Friday, July 19, 2013


Flash fiction

She knew this was supposed to be like eating summer cherries, fleeting but sweet, the hard pits something to roll around in her mouth until all that remained were small bitter shreds of flesh, like the hole in the gums when a molar comes out. It was supposed to be sweet like that, pregnant with its own nostalgia. 

It wasn't terrible, torturous, or an aching grief. But instead of sweet cherries, it was the cherries you buy from the supermarket because they are plump and taut, a deep ripe red, and you buy lots of them because it is mid-summer, and these prices won't last, and you remove them from their ziplocked plastic bag and wash them in a colander because then they look like a feast. But when you finally try one, they are neutral. The texture is right, but somehow modern living has chlorinated out the sweetness.

You roll the cherry against the edge of your teeth, stripping the flesh free of the pit, because maybe, if you eat a whole mouthful, you can conjure the flavor. But no, just cherry-textured neutral. Not sour enough or overripe enough to return to the store. Any romance in the fruit has been lost as a thin film over the asphalt that stretches from the orchards in Washington to the air-conditioned interior habitats of summer in the desert.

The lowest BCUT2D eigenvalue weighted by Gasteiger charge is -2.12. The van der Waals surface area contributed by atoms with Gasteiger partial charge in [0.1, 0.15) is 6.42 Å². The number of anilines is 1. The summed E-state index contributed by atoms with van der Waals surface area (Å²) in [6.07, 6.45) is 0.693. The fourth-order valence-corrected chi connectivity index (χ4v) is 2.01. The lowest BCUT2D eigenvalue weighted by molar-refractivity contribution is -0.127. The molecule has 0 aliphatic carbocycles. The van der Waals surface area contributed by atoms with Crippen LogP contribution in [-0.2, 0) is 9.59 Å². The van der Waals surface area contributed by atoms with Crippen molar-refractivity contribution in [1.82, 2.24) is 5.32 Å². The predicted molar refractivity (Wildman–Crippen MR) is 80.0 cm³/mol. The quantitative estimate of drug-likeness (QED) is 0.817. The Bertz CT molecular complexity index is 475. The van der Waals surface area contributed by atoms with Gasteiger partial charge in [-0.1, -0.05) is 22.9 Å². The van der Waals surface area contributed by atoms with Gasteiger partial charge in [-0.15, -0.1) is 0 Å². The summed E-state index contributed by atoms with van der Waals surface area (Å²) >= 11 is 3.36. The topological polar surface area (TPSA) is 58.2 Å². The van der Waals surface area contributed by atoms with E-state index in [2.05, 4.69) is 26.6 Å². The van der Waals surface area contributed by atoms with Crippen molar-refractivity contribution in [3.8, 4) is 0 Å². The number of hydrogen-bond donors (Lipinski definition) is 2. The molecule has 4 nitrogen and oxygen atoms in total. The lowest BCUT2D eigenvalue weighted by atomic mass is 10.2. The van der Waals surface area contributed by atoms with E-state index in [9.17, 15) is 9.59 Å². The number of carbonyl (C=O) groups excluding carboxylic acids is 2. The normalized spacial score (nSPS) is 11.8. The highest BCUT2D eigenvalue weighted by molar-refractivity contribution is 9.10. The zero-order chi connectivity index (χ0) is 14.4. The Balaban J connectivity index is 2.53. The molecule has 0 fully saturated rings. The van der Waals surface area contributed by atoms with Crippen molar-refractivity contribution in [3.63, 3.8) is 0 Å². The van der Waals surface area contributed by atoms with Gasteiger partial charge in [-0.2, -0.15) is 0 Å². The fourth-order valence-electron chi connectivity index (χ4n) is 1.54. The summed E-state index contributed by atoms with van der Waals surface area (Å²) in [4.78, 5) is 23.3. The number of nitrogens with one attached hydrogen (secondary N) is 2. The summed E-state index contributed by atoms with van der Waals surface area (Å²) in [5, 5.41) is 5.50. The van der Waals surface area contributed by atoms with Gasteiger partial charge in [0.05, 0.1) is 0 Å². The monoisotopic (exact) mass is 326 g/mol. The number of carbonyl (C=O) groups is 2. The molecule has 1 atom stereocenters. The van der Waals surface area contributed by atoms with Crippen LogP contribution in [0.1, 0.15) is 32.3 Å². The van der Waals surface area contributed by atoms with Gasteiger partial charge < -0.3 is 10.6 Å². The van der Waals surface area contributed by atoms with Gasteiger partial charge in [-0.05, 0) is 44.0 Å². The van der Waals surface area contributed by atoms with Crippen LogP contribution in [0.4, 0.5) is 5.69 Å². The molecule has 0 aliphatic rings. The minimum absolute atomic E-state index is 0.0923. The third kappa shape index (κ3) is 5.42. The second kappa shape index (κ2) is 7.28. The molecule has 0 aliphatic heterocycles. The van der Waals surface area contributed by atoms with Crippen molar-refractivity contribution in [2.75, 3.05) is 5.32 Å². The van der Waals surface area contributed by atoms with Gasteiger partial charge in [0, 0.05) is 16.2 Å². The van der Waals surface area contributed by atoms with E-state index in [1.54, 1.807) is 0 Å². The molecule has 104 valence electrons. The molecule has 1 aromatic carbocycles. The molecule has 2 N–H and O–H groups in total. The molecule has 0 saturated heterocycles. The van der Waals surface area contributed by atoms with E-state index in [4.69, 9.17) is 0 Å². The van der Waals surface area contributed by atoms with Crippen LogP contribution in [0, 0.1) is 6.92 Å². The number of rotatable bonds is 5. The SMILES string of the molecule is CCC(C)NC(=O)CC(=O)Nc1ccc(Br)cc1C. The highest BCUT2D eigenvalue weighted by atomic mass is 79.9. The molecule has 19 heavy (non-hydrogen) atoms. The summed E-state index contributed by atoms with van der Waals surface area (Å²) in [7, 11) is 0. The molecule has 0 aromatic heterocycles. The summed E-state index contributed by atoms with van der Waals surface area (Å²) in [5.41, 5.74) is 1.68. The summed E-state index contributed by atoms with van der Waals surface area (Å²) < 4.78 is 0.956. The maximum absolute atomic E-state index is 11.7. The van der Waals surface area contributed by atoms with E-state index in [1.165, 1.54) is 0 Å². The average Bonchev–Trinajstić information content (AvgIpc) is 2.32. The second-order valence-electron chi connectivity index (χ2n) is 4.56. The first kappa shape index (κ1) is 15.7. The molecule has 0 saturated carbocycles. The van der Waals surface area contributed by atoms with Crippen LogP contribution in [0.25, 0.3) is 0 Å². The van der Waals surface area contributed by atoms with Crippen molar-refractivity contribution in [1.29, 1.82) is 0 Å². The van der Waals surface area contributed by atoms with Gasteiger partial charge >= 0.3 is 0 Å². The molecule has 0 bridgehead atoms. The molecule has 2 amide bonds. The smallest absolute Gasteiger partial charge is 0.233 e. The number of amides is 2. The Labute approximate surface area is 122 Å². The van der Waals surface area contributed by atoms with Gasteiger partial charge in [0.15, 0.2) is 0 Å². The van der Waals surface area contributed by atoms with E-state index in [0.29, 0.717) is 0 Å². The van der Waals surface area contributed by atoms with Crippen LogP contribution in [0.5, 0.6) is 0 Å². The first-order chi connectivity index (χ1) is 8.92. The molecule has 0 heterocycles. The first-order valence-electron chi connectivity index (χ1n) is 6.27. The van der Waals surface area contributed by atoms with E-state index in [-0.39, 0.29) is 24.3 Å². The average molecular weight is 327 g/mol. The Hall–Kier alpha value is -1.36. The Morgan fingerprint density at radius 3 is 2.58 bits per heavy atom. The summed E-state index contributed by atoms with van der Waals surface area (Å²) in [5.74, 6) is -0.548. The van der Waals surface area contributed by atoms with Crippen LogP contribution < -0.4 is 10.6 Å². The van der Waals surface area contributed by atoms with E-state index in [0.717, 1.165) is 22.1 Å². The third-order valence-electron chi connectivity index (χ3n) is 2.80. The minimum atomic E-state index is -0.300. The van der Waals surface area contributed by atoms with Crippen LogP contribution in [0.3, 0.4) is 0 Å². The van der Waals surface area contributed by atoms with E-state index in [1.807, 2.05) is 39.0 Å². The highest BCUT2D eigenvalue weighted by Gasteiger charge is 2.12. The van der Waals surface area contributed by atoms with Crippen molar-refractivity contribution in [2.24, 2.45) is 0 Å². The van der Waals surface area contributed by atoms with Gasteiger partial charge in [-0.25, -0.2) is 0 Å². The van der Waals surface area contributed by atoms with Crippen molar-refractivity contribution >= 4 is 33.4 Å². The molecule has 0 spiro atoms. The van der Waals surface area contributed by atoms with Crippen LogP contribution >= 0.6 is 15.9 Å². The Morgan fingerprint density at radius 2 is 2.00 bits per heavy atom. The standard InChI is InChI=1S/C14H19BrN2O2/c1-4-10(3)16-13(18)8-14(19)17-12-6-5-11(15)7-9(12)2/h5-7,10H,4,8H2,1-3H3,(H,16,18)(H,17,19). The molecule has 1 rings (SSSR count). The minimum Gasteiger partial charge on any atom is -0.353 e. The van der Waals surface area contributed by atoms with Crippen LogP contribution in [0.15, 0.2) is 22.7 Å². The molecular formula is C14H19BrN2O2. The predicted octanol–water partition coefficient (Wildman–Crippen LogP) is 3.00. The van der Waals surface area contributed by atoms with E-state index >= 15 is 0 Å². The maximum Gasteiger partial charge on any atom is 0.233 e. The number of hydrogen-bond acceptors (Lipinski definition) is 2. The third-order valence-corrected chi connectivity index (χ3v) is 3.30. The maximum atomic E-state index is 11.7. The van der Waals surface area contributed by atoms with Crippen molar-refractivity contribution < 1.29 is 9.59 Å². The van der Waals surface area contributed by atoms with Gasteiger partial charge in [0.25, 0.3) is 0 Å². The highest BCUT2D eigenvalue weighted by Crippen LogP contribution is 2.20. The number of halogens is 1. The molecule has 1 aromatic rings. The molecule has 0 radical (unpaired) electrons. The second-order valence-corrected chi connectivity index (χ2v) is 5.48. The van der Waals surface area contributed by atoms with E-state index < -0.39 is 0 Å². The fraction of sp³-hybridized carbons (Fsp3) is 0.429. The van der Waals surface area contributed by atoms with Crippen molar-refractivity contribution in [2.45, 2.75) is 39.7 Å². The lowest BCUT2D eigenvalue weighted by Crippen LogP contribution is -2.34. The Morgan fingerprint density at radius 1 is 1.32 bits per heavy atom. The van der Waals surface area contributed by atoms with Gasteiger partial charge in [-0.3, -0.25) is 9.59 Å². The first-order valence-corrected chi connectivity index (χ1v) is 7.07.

So you are left with a pit, shreds of cherry in your teeth, and a colander load of subtle disappointment. 

That's how it was for her. It didn't sour her or leave her hardened. Just fed, in the least satisfying kind of way.

Thursday, July 18, 2013

Family Camping Trip Packing List

Some of my fondest memories in Girl Scouts are of preparing for camping and backpacking. I've written before about the "stuff" involved. Although getting out of town puts me on edge and makes me almost unbearable to be around, I actually enjoy the mental preparation for a trip, and I like going over the checklists. I enjoy the anticipation of breaking routine, exploring, thinking about where all this equipment will take us.